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Orient International USA, Inc. v. Wagner

United States District Court, W.D. Pennsylvania

March 5, 2014

ORIENT INTERNATIONAL USA, INC., Plaintiff,
v.
DAVID W. WAGNER, Defendant/Third-Party Plaintiff,
v.
MURUGAN SUBRAMANIAN, Additional Defendant,
v.
PHASE2 MICROTECHNOLOGIES, LLC, Third-Party Defendant.

ORDER OF COURT

NORA BARRY FISCHER, District Judge.

AND NOW, this 5th day of March, 2014, upon consideration of Third Party Defendant pHase2 Microtechnologies, LLC's ("pHase2") Motion to Dismiss Pursuant to Rule 12(b)(6), (Docket No. [36]), and Defendant/Third Party Plaintiff David W. Wagner's ("Wagner") Response, (Docket No. [41]),

IT IS HEREBY ORDERED that the pHase2's Motion to Dismiss [36] is DENIED, as premature. The issue of indemnification is more properly brought at the summary judgment stage or at the conclusion of trial proceedings, and pHase2 may renew its arguments at that time. The Court recognizes, for example, the following indemnification provisions, contained within the Fourth Amended & Restated Limited Liability Company Agreement ("LLC Agreement"):

13. Indemnification. (a) To the fullest extent permitted by law, the LLC shall indemnify each Member, the Board Members, officers of the LLC, and the officers, directors, partners, members, and shareholders of any Member which is a corporation, partnership or limited liability company (each an "Indemnified Part" and collectively the "Indemnified Parties"), against any and all liability, costs, damages and expenses (including, without limitation, reasonable legal fees and expenses) incurred by and/or for any act performed by them in good faith within the scope of the authority conferred on them by this Agreement, and/or for any act in good faith omitted to be performed by them (including, without limitation, reasonable legal and other professional fees and expenses), except for their gross negligence or willful misconduct.
(b) Upon approval of the Board of Managers, Expenses (including court costs and attorneys' fees) incurred in defending any proceeding shall be paid by the LLC in advance of the final disposition of such proceeding upon receipt of a written undertaking by or on behalf of an Indemnified Party to repay such amount, provided that such funds shall be repaid to the LLC if and to the extent it shall ultimately be determined by a final decision of a court of competent jurisdiction (that is not subject to appeal or as to which the time for appeal has expired) that the Indemnified Party is not entitled to be indemnified by the LLC pursuant to this Section. The LLC shall have the right to control or conduct the defense of any proceeding as to which the LLC is required to advance expenses under this Section.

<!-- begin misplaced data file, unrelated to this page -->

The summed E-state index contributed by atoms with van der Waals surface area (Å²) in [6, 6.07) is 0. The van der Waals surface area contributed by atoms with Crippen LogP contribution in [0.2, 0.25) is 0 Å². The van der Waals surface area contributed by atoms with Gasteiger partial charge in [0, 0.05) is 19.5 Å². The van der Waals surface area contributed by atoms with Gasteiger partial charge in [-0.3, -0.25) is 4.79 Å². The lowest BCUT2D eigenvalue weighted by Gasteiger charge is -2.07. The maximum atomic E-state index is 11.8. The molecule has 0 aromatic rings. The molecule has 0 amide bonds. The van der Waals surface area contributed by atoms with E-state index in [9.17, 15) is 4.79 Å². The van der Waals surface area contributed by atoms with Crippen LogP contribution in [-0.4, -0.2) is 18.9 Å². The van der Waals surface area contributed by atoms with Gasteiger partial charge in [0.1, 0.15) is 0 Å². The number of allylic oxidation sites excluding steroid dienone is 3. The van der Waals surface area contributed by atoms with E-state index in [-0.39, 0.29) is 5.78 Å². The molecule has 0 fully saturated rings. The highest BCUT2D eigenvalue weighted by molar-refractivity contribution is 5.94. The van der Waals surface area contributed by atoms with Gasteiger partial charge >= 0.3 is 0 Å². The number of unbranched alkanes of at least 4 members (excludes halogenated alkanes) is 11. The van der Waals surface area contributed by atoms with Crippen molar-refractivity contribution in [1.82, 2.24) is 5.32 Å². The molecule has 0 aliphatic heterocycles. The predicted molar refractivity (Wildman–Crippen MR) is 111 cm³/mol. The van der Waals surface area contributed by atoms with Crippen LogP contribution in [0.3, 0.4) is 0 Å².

(Docket No. 22-1 at 12). Consistent with the above-quoted provisions, pHase2 denies any obligation to indemnify Wagner for any fraud or intentional tort claims brought against Wagner by Plaintiff Orient International USA, Inc. ("Orient"). (Docket No. 37 at 3). Wagner, however, vehemently denies any allegations for fraud or intentional torts, (Docket No. 22 at 4), and alleges that his claim for indemnification arises out of acts that he performed in good faith within the scope of the authority conferred upon him under the LLC Agreement, (Docket No. 41 at 7).

Accordingly, the Court cannot determine at this time whether pHase2 should indemnify Wagner under the indemnification provisions of the LLC Agreement, because the facts concerning Wagner's actions in this case have not been brought out in discovery. See W. Penn Allegheny Health Sys., Inc. v. UPMC, 627 F.3d 85, 98 (3d Cir. 2010) ("In determining whether a complaint is sufficient, courts should disregard the complaint's legal conclusions and determine whether the remaining factual allegations suggest that the plaintiff has a plausible-as opposed to merely conceivable-claim for relief."); see also Ashcroft v. Iqbal, 556 U.S. 662 (2009); Fowler v. UPMC Shadyside, 578 F.3d 203, 210-11 (3d Cir.2009). Therefore, to the extent that Wagner's actions fall within the provisions of the indemnification provisions of the LLC Agreement, Wagner may be eligible for indemnification from pHase2. However, Wagner may not be eligible for the same to the extent that Wagner's actions fall outside the scope of the indemnification provisions of the LLC Agreement. For these reasons, the issue of indemnification is more properly brought before the Court following the close of fact discovery.

Based on the foregoing,

IT IS HEREBY ORDERED that Third Party Defendant pHase2's Motion to Dismiss is DENIED, without prejudice to renewing its arguments at the summary judgment stage.


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